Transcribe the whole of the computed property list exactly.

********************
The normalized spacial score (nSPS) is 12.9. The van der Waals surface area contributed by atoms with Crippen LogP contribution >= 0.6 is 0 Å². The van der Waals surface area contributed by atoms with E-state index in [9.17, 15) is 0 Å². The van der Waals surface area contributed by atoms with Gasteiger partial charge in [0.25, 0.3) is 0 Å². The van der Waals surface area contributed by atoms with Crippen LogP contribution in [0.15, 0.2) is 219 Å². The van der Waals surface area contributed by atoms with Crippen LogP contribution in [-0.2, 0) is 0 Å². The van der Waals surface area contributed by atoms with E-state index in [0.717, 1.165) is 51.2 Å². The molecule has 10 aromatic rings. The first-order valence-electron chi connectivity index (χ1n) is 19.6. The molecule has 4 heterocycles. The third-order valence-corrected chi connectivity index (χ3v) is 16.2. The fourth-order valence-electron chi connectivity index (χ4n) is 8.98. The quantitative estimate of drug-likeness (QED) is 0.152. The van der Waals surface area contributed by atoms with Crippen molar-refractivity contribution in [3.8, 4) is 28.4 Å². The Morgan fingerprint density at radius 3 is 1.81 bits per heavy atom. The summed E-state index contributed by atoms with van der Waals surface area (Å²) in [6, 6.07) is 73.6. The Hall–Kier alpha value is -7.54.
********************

The normalized spacial score (nSPS) is 12.9. The van der Waals surface area contributed by atoms with Crippen LogP contribution >= 0.6 is 0 Å². The van der Waals surface area contributed by atoms with E-state index in [9.17, 15) is 0 Å². The van der Waals surface area contributed by atoms with Gasteiger partial charge in [0.25, 0.3) is 0 Å². The van der Waals surface area contributed by atoms with Crippen LogP contribution in [0.15, 0.2) is 219 Å². The van der Waals surface area contributed by atoms with Crippen LogP contribution in [-0.2, 0) is 0 Å². The van der Waals surface area contributed by atoms with E-state index in [0.717, 1.165) is 51.2 Å². The molecule has 10 aromatic rings. The first-order valence-electron chi connectivity index (χ1n) is 19.6. The molecule has 4 heterocycles. The third-order valence-corrected chi connectivity index (χ3v) is 16.2. The fourth-order valence-electron chi connectivity index (χ4n) is 8.98. The quantitative estimate of drug-likeness (QED) is 0.152. The van der Waals surface area contributed by atoms with Crippen molar-refractivity contribution in [3.8, 4) is 28.4 Å². The Morgan fingerprint density at radius 3 is 1.81 bits per heavy atom. The summed E-state index contributed by atoms with van der Waals surface area (Å²) in [6, 6.07) is 73.6. The Hall–Kier alpha value is -7.54.